With the end of the national moratorium on mortgage foreclosures, millions of U.S. homeowners are at risk of receiving a letter from their lender advising them that, unless they update their mortgage payments, the lender will file a foreclosure complaint in court. And so begins a difficult process for the owner.
Although the moratorium has expired, some federal programs are still in place to help borrowers facing foreclosure. But there are limits to how much help these programs can provide.
For example, the US Consumer Financial Protection Bureau issued a new rule requiring lenders to contact a borrower in person or by phone within 36 days of the borrower’s first missed payment. Another rule requires them to send a written notice to the borrower within 45 days of a missed payment, encouraging the borrower to contact the lender and discuss options for the practice plans.
The problem with this and other federal programs is that they don’t require lenders to provide relief to a borrower, they only require lenders to contact the borrower and discuss options. Borrowers should definitely discuss workout plans with their lenders, but it’s important to have a back-up strategy in case you fail to come to a deal. At this point, your lender will almost certainly begin the foreclosure process. Let’s see what happens then.
It starts with the lender sending the borrower a notice that they are in default. In Florida, this is called a letter of violation. It tells you how much you owe the bank, asks you to pay that amount to discount your loan, and informs you that unless you pay them that amount, they will speed up the loan (forcing you to pay the full balance of the loan). mortgage) and seize your property.
If you do not pay the lender as stated in the breach letter, they will file a foreclosure complaint. If you don’t file a response to the complaint with the court within 20 days, the lender will get a default judgment and your house will be sold.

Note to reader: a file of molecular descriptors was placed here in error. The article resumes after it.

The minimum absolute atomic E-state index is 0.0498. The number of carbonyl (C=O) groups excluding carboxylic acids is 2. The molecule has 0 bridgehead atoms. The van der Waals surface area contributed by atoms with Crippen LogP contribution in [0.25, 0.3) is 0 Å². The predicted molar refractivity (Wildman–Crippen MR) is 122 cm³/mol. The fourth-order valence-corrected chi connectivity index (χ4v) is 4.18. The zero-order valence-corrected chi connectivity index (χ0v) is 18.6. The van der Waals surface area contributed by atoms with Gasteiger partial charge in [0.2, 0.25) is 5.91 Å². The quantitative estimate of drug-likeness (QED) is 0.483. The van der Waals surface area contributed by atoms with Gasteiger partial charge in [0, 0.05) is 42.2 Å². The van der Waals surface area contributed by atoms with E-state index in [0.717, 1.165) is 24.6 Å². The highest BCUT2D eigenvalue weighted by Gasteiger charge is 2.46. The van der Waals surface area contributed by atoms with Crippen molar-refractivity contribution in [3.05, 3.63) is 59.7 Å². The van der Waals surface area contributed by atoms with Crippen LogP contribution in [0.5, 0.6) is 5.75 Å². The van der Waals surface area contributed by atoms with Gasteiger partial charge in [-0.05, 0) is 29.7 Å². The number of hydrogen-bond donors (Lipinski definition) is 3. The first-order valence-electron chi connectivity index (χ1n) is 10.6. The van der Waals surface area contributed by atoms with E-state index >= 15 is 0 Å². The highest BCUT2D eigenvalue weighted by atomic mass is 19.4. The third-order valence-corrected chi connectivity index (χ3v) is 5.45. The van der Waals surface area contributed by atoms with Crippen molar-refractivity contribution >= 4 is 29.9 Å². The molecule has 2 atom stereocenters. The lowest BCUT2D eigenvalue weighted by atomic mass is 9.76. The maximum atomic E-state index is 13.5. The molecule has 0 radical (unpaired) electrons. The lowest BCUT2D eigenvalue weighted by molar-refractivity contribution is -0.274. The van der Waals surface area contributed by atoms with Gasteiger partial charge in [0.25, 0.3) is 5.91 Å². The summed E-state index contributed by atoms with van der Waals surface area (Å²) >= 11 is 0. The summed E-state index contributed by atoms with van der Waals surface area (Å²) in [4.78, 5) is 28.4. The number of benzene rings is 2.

If you file a response, you will give yourself time to reach a settlement with your lender. Time is your friend.
Speaking of time, think about the impact of the COVID-19 pandemic on the justice system. As a result of the closings, the Florida court system has a backlog of nearly one million cases. Court administrators predict that it will take three years to clear the backlog.
What does this mean for a borrower facing foreclosure? With such a huge backlog, the court will focus first and foremost on resolving cases by any means possible. Florida law provides for an expedited process to quickly grant foreclosed lenders a default judgment. If you have been served with a foreclosure complaint, it is important that you act quickly to defend yourself. Lenders will not hesitate to seek a default judgment, and the courts will not hesitate to grant it.
On the other hand, if you actively defend foreclosure, lenders, faced with the possibility that their foreclosure cases take years to resolve, will be much more likely to settle with the borrower. And, given the sheer volume of cases lenders have to handle, these settlements are likely to be more favorable than they normally would be.
Foreclosure defense lawyers can advise you on your options.
Tom Algeo, [email protected], is licensed to practice law in Florida and Georgia. He is a lawyer specializing in defense in real estate law. Its Florida Foreclosure Guide is free to download from www.algeo.com.